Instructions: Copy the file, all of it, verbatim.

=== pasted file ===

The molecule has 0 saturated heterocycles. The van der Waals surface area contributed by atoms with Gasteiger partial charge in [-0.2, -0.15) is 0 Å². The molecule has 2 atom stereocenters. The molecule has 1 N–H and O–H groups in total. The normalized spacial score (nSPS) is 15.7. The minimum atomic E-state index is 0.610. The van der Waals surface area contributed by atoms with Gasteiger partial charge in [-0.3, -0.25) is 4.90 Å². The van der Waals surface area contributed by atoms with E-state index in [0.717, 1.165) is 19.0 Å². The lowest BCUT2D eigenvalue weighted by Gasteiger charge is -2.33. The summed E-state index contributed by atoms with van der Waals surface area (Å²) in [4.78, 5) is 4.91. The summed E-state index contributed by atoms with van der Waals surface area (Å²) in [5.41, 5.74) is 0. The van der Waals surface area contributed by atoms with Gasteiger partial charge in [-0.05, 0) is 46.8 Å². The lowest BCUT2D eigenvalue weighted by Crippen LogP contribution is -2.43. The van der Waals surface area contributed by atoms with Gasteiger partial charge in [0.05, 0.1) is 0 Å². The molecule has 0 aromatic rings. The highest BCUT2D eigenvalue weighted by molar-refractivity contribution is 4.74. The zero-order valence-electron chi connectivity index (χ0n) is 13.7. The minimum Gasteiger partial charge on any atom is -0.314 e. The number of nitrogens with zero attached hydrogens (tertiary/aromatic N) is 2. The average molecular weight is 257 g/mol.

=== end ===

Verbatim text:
The molecule has 0 saturated heterocycles. The van der Waals surface area contributed by atoms with Gasteiger partial charge in [-0.2, -0.15) is 0 Å². The molecule has 2 atom stereocenters. The molecule has 1 N–H and O–H groups in total. The normalized spacial score (nSPS) is 15.7. The minimum atomic E-state index is 0.610. The van der Waals surface area contributed by atoms with Gasteiger partial charge in [-0.3, -0.25) is 4.90 Å². The van der Waals surface area contributed by atoms with E-state index in [0.717, 1.165) is 19.0 Å². The lowest BCUT2D eigenvalue weighted by Gasteiger charge is -2.33. The summed E-state index contributed by atoms with van der Waals surface area (Å²) in [4.78, 5) is 4.91. The summed E-state index contributed by atoms with van der Waals surface area (Å²) in [5.41, 5.74) is 0. The van der Waals surface area contributed by atoms with Gasteiger partial charge in [-0.05, 0) is 46.8 Å². The lowest BCUT2D eigenvalue weighted by Crippen LogP contribution is -2.43. The van der Waals surface area contributed by atoms with Gasteiger partial charge in [0.05, 0.1) is 0 Å². The molecule has 0 aromatic rings. The highest BCUT2D eigenvalue weighted by molar-refractivity contribution is 4.74. The zero-order valence-electron chi connectivity index (χ0n) is 13.7. The minimum Gasteiger partial charge on any atom is -0.314 e. The number of nitrogens with zero attached hydrogens (tertiary/aromatic N) is 2. The average molecular weight is 257 g/mol.